- Moving the markets
While the major indexes wandered aimlessly throughout the session, they at least managed to dig themselves out of an early hole, crawled back and reduced their losses. In the end, not much was gained or lost.
Economic data points did nothing to encourage bullish sentiment with Consumer Confidence dropping in October, while Inflation Expectations jumped. US Home prices declined for the 3rd straight month in September, as ZeroHedge reported, clearly a consequence of soaring mortgage rates.
All eyes are now on Fed head Powell’s speech tomorrow when observers will be hunting for clues whether the central bank might pause or even stop interest rate hikes. It appears that this kind of hopeful thinking, despite Powell & Co having clearly and repeatedly announced that they are nowhere near the Fed’s expected termination rate—now at 5-7%.
CNBC called the next 10 to 14 days a “data-rich period”, which may help clarify if inflation and economic growth can be balanced and, I suppose, co-exist. This Friday’s labor report and next week’s PPI number will add important context to see if this bear market bounce can be extended or not.
Bond yields rose a tad, with the widely followed 10-year bouncing off of yesterday’s lows. The US Dollar rode the roller-coaster again and slipped from yesterday’s close, thereby helping Gold to score some gains for the session.
Looking at the big picture, it appears that Central Banks all over the world are continuing to be in more of a tightening mood to battle the inflation monster, which has adversely affected consumer prices around the globe.
2. ETFs in the Spotlight
In case you missed the announcement and description of this section, you can read it here again.
It features some of the 10 broadly diversified domestic and sector ETFs from my HighVolume list as posted every Saturday. Furthermore, they are screened for the lowest MaxDD% number meaning they have been showing better resistance to temporary sell offs than all others over the past year.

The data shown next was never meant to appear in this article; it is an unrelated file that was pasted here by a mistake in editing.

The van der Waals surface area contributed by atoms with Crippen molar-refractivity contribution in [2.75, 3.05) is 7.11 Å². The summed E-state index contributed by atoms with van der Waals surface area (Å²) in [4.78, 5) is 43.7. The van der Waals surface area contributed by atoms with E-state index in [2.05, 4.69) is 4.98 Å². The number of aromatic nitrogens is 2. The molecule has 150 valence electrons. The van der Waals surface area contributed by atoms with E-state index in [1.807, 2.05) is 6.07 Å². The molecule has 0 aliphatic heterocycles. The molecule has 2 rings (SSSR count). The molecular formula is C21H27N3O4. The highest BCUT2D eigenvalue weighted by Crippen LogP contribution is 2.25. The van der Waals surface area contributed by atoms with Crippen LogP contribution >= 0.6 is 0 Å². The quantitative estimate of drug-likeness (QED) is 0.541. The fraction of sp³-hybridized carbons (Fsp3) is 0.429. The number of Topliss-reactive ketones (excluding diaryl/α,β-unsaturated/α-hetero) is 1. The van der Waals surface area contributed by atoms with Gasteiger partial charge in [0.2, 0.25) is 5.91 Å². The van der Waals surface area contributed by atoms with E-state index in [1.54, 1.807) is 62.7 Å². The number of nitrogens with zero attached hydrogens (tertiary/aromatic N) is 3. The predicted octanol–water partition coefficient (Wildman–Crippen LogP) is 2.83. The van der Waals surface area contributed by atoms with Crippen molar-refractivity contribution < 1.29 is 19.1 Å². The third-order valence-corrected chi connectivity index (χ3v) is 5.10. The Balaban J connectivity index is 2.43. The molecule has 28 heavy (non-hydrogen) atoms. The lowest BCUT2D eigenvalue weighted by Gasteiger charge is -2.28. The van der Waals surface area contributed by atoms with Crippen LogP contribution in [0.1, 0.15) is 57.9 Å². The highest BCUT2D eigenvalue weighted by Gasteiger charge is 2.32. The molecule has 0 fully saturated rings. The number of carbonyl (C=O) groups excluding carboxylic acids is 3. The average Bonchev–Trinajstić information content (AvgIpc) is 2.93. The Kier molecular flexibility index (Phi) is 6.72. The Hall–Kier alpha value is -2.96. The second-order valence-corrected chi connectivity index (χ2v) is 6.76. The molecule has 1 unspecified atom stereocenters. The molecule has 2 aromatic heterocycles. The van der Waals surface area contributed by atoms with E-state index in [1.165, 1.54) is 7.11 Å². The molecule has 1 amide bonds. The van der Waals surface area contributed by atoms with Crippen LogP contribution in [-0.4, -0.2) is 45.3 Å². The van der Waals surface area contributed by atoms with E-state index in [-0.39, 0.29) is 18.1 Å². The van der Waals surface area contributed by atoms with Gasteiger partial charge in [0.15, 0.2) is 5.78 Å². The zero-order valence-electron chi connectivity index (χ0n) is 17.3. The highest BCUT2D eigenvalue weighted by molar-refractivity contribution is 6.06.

The below table simply demonstrates the magnitude with which these ETFs are fluctuating above or below their respective individual trend lines (%+/-M/A). A break below, represented by a negative number, shows weakness, while a break above, represented by a positive percentage, shows strength.
For hundreds of ETF choices, be sure to reference Thursday’s StatSheet.
For this closed-out domestic “Buy” cycle (2/24/2022), here’s how some of our candidates have fared. Keep in mind that our Domestic Trend Tracking Index (TTI) signaled a “Sell” on that date, which overrode the existing “Buys” shown for SPY and IYM:
Click image to enlarge.
Again, the %+/-M/A column above shows the position of the various ETFs in relation to their respective long-term trend lines, while the trailing sell stops are being tracked in the “Off High” column. The “Action” column will signal a “Sell” once the -12% point has been taken out in the “Off High” column, which has replaced the prior -8% to -10% limits.
3. Trend Tracking Indexes (TTIs)
Our TTIs improved a tad, but the margin to their respective trend lines is still too small to call it the end to the current bearish cycle.
This is how we closed 11/29/2022:
Domestic TTI: +1.72% above its M/A (prior close +1.40%)—Sell signal effective 02/24/2022.
International TTI: +1.47% above its M/A (prior close +1.03%)—Sell signal effective 03/08/2022.
Disclosure: I am obliged to inform you that I, as well as my advisory clients, own some of the ETFs listed in the above table. Furthermore, they do not represent a specific investment recommendation for you, they merely show which ETFs from the universe I track are falling within the specified guidelines.
All linked charts above are courtesy of Bloomberg via ZeroHedge.Contact Ulli